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Weekly Livestock Comments for February 2, 2018

By Andrew P. Griffith
 
FED CATTLE: Fed cattle traded steady com-pared to last week on a live basis. Prices on a live basis were mainly $126 while prices on a dressed basis were mainly $200.
 
The 5-area weighted average prices thru Thursday were $125.91 live, up $2.86 from last week and $199.90 dressed, up $5.90 from a week ago. A year ago prices were $118.76 live and $189.78 dressed.
 
Cattle feeders were able to push live cattle prices higher two weeks ago, and they were able to maintain the gains this week. The price increase has been a factor of February live cattle futures gaining $10 since January 12th and strong beef demand. February live cattle futures are only about $3 higher than where they started the year while cash prices are only $5 higher than where they start-ed the year. The volatility in the futures market has influenced risk in relation to the day in which cash cattle are traded in a week. However, cattle feeders are more than happy to take advantage of the price run and an even basis. There is no reason at this time to expect a significant decline in finished cattle prices.
 
BEEF CUTOUT: At midday Friday, the Choice cutout was $209.48 down $0.12 from Thursday and up $2.72 from last Friday. The Select cutout was $204.04 down $0.50 from Thursday and up $3.65 from last Friday. The Choice Select spread was $5.44 compared to $5.92 a week ago.
 
January and February tend to be poor demand months for beef relative to other months of the year. However, packers have been able to push wholesale beef prices higher even with strong weekly beef production. Beef production the first four weeks of 2018 is 3.4 percent greater than the same weeks in 2017 while wholesale Choice boxed beef prices have been $6 to $17 higher than year ago prices. Will the market be able to sustain the strength in beef prices? All current information is very supportive of strong beef prices with continued strong exports, strong domestic consumption, and economic factors supporting increased disposable income for consumers. The winter doldrums could easily catch up to the market and depress prices for a short time, and it is a highly likely situation. However, the expectation is for such an event to be short lived given the positive sentiments towards the beef market. The one aspect that could put pressure on prices is the increased beef production that will result from increased feeder cattle placements from September through December.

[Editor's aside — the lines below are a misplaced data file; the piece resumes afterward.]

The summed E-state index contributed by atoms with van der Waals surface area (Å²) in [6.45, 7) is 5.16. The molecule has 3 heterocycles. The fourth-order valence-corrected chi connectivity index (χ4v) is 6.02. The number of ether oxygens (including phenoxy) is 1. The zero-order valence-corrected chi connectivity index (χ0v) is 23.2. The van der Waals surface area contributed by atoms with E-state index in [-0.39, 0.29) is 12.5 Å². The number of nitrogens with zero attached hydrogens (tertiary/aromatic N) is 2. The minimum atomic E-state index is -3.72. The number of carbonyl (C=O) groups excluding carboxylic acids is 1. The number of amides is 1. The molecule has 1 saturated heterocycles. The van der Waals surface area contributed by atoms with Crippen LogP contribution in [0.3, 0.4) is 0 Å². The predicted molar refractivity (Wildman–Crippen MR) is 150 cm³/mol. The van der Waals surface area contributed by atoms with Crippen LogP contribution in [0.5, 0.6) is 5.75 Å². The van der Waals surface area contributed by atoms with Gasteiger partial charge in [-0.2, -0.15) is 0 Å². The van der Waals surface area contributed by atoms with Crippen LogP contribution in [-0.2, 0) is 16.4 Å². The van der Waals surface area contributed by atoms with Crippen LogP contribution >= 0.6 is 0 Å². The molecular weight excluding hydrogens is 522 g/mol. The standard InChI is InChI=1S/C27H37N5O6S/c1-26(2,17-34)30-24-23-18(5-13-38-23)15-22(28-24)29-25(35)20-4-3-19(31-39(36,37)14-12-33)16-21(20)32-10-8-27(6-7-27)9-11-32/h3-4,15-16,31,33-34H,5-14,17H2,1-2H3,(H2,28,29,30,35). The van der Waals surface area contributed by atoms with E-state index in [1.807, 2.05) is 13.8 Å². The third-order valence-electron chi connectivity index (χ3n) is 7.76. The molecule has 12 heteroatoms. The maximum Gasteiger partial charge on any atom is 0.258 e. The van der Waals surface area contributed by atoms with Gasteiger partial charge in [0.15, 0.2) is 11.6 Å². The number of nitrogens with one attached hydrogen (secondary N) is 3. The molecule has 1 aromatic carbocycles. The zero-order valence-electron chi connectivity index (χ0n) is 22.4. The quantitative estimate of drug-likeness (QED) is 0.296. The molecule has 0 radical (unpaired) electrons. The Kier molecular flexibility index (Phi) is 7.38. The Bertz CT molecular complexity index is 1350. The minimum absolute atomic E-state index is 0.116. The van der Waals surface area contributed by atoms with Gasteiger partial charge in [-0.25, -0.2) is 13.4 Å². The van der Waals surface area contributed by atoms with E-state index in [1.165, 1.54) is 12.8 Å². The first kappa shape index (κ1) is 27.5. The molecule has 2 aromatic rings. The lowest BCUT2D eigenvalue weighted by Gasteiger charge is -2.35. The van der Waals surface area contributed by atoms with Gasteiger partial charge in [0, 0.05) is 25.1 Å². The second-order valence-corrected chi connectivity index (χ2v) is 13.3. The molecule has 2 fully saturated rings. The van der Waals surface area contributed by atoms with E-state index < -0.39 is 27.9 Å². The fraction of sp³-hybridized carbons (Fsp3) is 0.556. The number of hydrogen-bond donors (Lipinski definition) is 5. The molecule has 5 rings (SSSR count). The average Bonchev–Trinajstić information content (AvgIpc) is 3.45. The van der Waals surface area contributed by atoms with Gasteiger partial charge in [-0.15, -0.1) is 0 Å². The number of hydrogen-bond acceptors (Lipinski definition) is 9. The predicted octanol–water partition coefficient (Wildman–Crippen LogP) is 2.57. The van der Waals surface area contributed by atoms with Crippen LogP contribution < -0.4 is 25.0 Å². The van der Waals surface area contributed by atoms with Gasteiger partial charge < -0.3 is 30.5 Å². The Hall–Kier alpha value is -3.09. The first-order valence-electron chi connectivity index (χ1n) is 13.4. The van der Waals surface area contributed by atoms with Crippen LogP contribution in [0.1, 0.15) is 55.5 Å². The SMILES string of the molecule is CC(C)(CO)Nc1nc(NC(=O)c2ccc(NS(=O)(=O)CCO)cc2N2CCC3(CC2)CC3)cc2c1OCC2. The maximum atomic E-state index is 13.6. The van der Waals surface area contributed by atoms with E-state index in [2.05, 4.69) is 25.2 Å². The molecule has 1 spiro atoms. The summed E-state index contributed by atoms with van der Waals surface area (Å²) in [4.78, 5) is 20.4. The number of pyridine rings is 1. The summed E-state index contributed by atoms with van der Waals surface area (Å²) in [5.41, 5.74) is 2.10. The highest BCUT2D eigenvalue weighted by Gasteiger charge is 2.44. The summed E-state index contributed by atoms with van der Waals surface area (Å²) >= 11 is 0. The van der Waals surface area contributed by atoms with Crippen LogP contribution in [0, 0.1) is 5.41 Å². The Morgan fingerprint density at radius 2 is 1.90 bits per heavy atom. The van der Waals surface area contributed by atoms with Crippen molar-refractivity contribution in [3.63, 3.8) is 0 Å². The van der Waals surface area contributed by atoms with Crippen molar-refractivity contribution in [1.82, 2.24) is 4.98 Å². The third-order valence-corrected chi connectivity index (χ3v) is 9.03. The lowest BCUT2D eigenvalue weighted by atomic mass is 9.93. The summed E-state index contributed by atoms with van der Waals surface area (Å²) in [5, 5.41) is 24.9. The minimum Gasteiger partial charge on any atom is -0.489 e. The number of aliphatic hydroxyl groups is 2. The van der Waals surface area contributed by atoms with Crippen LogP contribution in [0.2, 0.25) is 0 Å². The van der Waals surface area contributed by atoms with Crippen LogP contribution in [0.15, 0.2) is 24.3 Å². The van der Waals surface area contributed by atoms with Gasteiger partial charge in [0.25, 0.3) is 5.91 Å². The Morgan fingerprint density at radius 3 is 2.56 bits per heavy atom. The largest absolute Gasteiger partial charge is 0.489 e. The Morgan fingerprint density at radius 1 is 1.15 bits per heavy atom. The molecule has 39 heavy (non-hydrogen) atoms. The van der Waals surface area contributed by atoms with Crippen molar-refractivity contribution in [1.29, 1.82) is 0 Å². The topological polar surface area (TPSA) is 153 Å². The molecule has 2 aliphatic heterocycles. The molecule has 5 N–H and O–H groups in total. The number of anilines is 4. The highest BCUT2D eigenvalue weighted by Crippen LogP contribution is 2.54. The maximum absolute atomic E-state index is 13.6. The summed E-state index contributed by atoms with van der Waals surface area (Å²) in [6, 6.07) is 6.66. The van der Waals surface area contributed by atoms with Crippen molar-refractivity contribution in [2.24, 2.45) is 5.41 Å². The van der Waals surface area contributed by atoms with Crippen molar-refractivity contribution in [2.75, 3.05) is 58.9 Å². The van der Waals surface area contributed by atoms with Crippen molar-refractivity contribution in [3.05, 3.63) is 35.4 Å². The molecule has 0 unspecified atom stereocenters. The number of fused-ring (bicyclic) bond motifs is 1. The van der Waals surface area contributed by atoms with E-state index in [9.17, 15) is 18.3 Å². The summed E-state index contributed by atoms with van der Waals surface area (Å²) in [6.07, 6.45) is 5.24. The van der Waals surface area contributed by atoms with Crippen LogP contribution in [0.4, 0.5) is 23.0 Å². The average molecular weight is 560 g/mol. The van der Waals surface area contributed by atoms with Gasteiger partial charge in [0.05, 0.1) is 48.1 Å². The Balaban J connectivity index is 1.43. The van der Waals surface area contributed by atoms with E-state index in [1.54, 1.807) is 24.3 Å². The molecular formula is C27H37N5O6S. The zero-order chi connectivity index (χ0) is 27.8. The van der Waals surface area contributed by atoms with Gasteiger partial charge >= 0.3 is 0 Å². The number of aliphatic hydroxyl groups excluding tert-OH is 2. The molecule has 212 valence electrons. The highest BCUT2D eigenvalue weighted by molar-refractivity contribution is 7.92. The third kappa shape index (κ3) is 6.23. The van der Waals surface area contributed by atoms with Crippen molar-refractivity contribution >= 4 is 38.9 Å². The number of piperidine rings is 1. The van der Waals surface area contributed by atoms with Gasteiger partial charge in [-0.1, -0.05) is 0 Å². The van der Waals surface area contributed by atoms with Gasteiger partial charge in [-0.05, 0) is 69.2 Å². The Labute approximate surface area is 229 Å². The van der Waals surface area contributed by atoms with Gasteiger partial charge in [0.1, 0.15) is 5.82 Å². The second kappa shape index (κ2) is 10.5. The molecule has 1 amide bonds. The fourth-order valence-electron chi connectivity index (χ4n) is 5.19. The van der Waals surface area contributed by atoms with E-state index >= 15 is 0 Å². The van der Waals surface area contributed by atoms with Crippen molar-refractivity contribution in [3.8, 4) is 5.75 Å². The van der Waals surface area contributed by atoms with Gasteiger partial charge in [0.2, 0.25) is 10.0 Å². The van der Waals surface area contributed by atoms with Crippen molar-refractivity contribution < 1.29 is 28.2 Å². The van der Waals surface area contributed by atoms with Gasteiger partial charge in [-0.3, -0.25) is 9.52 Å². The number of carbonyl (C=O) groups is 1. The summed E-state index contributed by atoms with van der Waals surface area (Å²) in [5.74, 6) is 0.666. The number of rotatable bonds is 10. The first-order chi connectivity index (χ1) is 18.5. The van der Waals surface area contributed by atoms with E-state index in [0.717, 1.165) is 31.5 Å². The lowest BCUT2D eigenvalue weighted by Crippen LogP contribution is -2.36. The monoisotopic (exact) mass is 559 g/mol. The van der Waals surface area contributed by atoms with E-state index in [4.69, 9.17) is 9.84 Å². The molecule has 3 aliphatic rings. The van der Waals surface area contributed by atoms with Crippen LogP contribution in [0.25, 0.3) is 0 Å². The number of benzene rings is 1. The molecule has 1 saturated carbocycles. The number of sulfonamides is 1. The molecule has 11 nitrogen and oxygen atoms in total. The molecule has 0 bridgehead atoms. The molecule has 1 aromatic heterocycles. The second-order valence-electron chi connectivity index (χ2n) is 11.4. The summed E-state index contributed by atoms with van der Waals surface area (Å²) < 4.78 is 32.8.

OUTLOOK: The calf and feeder cattle markets are a tale of two stories. It is more about the story of the futures market and a story of the local cash market. The futures market is where much of the uncertainty and volatility has been present the past couple of weeks. Looking at March feeder cattle as an example, the futures market closed $2.48 lower on January 25th than on January 24th before it closed $2.80 higher the next day. The market had a $5.30 trading range over those three days but had only a $0.32 net increase from Wednesday’s close to Friday’s close. Similarly, March feeder cattle futures on January 31st declined $2.13 from the previous day be-fore increasing the daily limit of $4.50 the following day. Friday saw March feeder cattle futures increase $1.38. The local auction markets are a different story, but they should ease some of the angst for those looking to market cattle in the near term. There has been less volatility in cash mar-kets and a more steady hand as stocker operators and feedlot managers continue to be active participants in the calf and feeder cattle markets. Based on Tennessee weekly auction markets, steers and heifers were steady to $5 higher compared to last week with most of the interest in lighter weight cattle that will be ready for spring grass as soon as it appears. The feeder cattle market remains strong and should continue to remain strong in the coming months. The cattle on feed report released last week once again demonstrated large placements of lighter weight cattle. Placements of feeder cattle into feedlots the last four months of 2017 were 9.7 percent or 747,000 head higher than the same months in 2016. Placements of cattle weighing less than 700 pounds over this time period were up 11.9 percent or 430,000 head. The increase in placements for light weight cattle likely means there will not be as many coming off winter annuals in the March through May time period. The increased placements of lighter weight cattle will likely increase beef production slightly earlier than normal, but it should offer opportunities for feeder cattle being marketed in the springs months as there will not be as many available as once expected.